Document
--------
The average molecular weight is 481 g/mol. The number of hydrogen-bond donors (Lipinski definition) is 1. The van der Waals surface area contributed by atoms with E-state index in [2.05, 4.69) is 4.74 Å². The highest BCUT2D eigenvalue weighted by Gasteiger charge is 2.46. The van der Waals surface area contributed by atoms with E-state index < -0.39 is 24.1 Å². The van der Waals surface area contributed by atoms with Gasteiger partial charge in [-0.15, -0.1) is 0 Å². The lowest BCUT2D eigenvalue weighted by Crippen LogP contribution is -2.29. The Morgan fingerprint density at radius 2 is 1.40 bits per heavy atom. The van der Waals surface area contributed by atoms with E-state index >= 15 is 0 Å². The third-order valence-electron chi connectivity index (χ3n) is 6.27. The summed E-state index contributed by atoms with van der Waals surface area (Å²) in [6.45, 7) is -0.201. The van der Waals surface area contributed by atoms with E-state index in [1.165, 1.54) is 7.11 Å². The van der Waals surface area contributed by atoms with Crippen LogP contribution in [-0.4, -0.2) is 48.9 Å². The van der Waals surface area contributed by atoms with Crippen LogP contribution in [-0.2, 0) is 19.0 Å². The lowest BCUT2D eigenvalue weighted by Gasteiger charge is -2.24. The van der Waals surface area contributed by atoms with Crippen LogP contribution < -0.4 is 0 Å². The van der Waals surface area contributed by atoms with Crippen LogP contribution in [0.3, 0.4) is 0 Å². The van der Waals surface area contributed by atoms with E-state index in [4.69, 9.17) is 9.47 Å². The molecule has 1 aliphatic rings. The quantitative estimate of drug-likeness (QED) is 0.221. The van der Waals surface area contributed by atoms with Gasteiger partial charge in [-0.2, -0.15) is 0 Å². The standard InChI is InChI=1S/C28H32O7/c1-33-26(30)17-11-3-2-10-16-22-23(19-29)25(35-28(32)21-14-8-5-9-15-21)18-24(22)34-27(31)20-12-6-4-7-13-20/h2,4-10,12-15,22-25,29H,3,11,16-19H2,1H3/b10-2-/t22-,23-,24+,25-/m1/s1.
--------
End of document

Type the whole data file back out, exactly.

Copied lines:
The average molecular weight is 481 g/mol. The number of hydrogen-bond donors (Lipinski definition) is 1. The van der Waals surface area contributed by atoms with E-state index in [2.05, 4.69) is 4.74 Å². The highest BCUT2D eigenvalue weighted by Gasteiger charge is 2.46. The van der Waals surface area contributed by atoms with E-state index < -0.39 is 24.1 Å². The van der Waals surface area contributed by atoms with Gasteiger partial charge in [-0.15, -0.1) is 0 Å². The lowest BCUT2D eigenvalue weighted by Crippen LogP contribution is -2.29. The Morgan fingerprint density at radius 2 is 1.40 bits per heavy atom. The van der Waals surface area contributed by atoms with E-state index >= 15 is 0 Å². The third-order valence-electron chi connectivity index (χ3n) is 6.27. The summed E-state index contributed by atoms with van der Waals surface area (Å²) in [6.45, 7) is -0.201. The van der Waals surface area contributed by atoms with E-state index in [1.165, 1.54) is 7.11 Å². The van der Waals surface area contributed by atoms with Crippen LogP contribution in [-0.4, -0.2) is 48.9 Å². The van der Waals surface area contributed by atoms with Crippen LogP contribution in [-0.2, 0) is 19.0 Å². The lowest BCUT2D eigenvalue weighted by Gasteiger charge is -2.24. The van der Waals surface area contributed by atoms with Crippen LogP contribution < -0.4 is 0 Å². The van der Waals surface area contributed by atoms with Crippen LogP contribution in [0.3, 0.4) is 0 Å². The van der Waals surface area contributed by atoms with E-state index in [4.69, 9.17) is 9.47 Å². The molecule has 1 aliphatic rings. The quantitative estimate of drug-likeness (QED) is 0.221. The van der Waals surface area contributed by atoms with Gasteiger partial charge in [-0.2, -0.15) is 0 Å². The standard InChI is InChI=1S/C28H32O7/c1-33-26(30)17-11-3-2-10-16-22-23(19-29)25(35-28(32)21-14-8-5-9-15-21)18-24(22)34-27(31)20-12-6-4-7-13-20/h2,4-10,12-15,22-25,29H,3,11,16-19H2,1H3/b10-2-/t22-,23-,24+,25-/m1/s1.